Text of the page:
Rabaul (Papua New Guinea) — July 1992 Citation iconCite this Report

Rabaul

Papua New Guinea

4.271°S, 152.203°E; summit elev. 688 m

All times are local (unless otherwise noted)


Increased seismicity; largest monthly total since August 1988

"There was a marked increase in seismic activity . . . in July; 1,089 caldera earthquakes were recorded . . .. This is the highest monthly total since August 1988. Thirty of these earthquakes have been located, mainly in three distinct areas: the NE, NW, and S parts of the caldera seismic zone."

Geologic Background. The low-lying Rabaul caldera on the tip of the Gazelle Peninsula at the NE end of New Britain forms a broad sheltered harbor utilized by what was the island's largest city prior to a major eruption in 1994. The outer flanks of the 688-m-high asymmetrical pyroclastic shield volcano are formed by thick pyroclastic-flow deposits. The 8 x 14 km caldera is widely breached on the east, where its floor is flooded by Blanche Bay and was formed about 1400 years ago. An earlier caldera-forming eruption about 7100 years ago is now considered to have originated from Tavui caldera, offshore to the north. Three small stratovolcanoes lie outside the northern and NE caldera rims. Post-caldera eruptions built basaltic-to-dacitic pyroclastic cones on the caldera floor near the NE and western caldera walls. Several of these, including Vulcan cone, which was formed during a large eruption in 1878, have produced major explosive activity during historical time. A powerful explosive eruption in 1994 occurred simultaneously from Vulcan and Tavurvur volcanoes and forced the temporary abandonment of Rabaul city.

Information Contacts: B. Talai and C. McKee, RVO.


Spurr (United States) — July 1992 Citation iconCite this Report

Spurr

United States

61.299°N, 152.251°W; summit elev. 3374 m

All times are local (unless otherwise noted)


Brief but vigorous explosive activity; large cloud causes widespread light ashfall

A brief explosive eruption of Spurr occurred on 18 August, with little or no apparent precursory seismicity. Preliminary data suggested that the 18 August activity was similar to somewhat stronger than the previous explosive episode, on 27 June. The 27 June ash had been carried N, away from nearby populated areas, but the 18 August ash fell on Anchorage, Alaska's largest city, 130 km E of Spurr, closing its international airport and forcing most of its residents indoors.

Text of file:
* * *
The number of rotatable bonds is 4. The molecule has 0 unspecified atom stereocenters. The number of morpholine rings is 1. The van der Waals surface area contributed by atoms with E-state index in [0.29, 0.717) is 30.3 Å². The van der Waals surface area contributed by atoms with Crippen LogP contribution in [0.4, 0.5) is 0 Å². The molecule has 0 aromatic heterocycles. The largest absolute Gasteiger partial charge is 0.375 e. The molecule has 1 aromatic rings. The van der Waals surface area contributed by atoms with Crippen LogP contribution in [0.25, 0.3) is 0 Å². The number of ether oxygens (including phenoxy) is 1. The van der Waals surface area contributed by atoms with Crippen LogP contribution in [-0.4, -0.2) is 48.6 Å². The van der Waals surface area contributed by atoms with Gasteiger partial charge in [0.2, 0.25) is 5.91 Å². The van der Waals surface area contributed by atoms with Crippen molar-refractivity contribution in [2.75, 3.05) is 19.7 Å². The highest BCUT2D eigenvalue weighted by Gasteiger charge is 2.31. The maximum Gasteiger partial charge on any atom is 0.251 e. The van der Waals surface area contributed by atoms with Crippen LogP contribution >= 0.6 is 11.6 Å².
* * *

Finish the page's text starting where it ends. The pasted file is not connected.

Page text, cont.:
The eruption was first reported at 1548 by an airplane pilot who saw a dark cloud, probably an ash plume, breaking through weather clouds. About 8 minutes of seismicity at slightly above background preceded the pilot report. No lightning pulses, which often accompany ash eruptions, were detected, but there were additional pilot reports of ash during the next half-hour. Seismicity increased markedly at 1641, and by 1645, NOAA C-band radar had detected a plume to almost 11 km altitude. The National Weather Service released a SIGMET, warning pilots of the ash plume, at 1653.

AVO personnel overflew the volcano about an hour after strong activity began. Dark ash engulfed the entire S portion of the edifice, suggesting that the source of the tephra was in the general vicinity of Crater Peak, the S-flank vent at ~2,300 m elevation that was the source of the 27 June explosive episode. The summit area was clear, but AVO geologists filmed violently roiling, turbulent pulses of black ash ascending through the weather cloud deck at ~2,400 m altitude. Large ballistic fragments were being thrown to 300 m above the cloud deck, and white, lenticular shock-wave clouds ringed the vent area. S of Crater Peak, ash ascended from a light-colored pyroclastic avalanche that had descended to ~900 m elevation (above the Chakachatna river valley). No evidence of flooding was observed, but ash and weather clouds prevented low-altitude flights down the valley. Although lightning apparently was not triggered by the 27 June eruption, 171 lightning strikes were recorded by the AVO detection system in the 1-hour period beginning at 1841 on 18 August. Seismicity began to decline at about 2000, and seismic data suggested that the main phase of the eruption was over at 2020.